Source: https://spacenews.com/inspiration4-private-crewed-mission-nears-launch/
Tytuł: Odp: Artykuły o Axiom-1 (Inspiration4)
Wiadomość wysłana przez: Orionid w Maj 12, 2021, 13:46
SpaceX rocket rolls out to pad 39A for Inspiration4 launch
September 12, 2021 Stephen Clark [SFN]

Chris Sembroski, Jared Isaacman, Hayley Arceneaux, and Sian Proctor pose with the Falcon 9 rocket and Crew Dragon capsule that will carry them into orbit. Credit: Inspiration4 / John Kraus

SpaceX raised a Falcon 9 rocket and Crew Dragon capsule on pad 39A at NASA’s Kennedy Space Center Sunday, kicking off a busy few days before launch of the all-private Inspiration4 crew mission as soon as Wednesday night.

The Falcon 9 launcher rolled out of SpaceX’s hangar at the southern perimeter of pad 39A late Saturday. The rocket rode a transporter up the ramp to the historic seaside launch facility, where a hydraulic lift raised the 215-foot-tall (65-meter) launcher vertical just before 8 a.m. EDT (1200 GMT) Sunday.

The rollout was to be followed by a dress rehearsal Sunday evening with the four private citizens who will ride the Falcon 9 into orbit this week.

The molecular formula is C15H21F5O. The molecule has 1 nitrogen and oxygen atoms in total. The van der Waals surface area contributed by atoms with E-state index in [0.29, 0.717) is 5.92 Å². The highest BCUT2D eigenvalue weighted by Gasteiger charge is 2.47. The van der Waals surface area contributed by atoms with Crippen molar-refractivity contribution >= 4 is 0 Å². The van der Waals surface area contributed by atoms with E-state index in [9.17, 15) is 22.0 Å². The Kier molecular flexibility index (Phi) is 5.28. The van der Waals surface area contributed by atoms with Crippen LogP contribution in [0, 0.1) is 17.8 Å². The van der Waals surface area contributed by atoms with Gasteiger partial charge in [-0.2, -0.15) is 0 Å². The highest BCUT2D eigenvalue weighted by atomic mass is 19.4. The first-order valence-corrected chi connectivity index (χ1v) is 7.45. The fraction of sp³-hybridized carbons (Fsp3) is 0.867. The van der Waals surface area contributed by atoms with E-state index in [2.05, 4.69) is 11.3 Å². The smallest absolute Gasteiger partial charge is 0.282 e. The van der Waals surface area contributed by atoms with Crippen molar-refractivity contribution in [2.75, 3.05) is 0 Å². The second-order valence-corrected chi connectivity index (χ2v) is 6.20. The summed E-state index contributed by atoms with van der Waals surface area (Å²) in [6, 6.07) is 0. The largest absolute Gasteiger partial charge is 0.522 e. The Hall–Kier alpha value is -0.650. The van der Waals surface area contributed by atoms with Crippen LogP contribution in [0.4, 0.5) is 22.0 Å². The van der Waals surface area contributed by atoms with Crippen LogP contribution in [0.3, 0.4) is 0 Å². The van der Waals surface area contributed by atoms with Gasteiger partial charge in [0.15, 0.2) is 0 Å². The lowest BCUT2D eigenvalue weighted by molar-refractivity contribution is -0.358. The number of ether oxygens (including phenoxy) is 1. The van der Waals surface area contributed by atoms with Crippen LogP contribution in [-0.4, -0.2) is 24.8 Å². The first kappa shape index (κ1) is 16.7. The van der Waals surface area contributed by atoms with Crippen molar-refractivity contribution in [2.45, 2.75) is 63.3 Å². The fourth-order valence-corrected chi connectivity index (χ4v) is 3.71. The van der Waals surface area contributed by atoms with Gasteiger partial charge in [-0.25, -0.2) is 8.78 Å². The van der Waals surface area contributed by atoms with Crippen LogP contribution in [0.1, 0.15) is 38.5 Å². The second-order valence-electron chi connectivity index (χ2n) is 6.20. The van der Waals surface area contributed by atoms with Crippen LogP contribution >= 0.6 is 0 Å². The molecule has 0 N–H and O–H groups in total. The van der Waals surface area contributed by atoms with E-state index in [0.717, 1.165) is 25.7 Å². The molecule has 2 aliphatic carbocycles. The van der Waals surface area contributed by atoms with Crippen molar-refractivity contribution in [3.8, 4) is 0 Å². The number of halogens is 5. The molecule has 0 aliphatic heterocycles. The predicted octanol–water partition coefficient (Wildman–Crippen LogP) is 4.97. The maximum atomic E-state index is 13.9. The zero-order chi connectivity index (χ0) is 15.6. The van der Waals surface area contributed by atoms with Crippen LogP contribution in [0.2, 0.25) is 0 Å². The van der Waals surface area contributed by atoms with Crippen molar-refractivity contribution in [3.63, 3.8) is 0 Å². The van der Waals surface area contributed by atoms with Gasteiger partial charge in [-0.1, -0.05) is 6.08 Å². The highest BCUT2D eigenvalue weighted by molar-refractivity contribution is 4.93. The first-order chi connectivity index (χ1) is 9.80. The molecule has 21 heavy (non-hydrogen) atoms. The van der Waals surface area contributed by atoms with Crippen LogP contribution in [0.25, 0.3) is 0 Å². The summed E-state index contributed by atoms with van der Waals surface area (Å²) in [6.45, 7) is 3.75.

Source: https://spaceflightnow.com/2021/09/12/spacex-rocket-rolls-out-to-pad-39a-for-inspiration4-launch/
Tytuł: Odp: Artykuły o Axiom-1 (Inspiration4)
Wiadomość wysłana przez: Orionid w Wrzesień 10, 2021, 23:43
Civilian astronauts practice for launch day at Kennedy Space Center
September 13, 2021 Stephen Clark [SFN]

From left to right: Chris Sembroski, Sian Proctor, Jared Isaacman, and Hayley Arceneaux aboard SpaceX’s Crew Dragon Resilience spacecraft Sunday night. Credit: SpaceX

The four civilian fliers who will rocket into orbit this week on the privately-managed Inspiration4 mission took their seats inside a SpaceX crew capsule Sunday night in Florida during a dress rehearsal for launch day.

Hours later, once the crew members cleared the launch pad, SpaceX test-fired the Falcon 9 rocket set to launch the Inspiration4 mission.

Source: https://spaceflightnow.com/2021/09/13/civilian-astronauts-practice-for-launch-day-at-kennedy-space-center/
Tytuł: Odp: Artykuły o Axiom-1 (Inspiration4)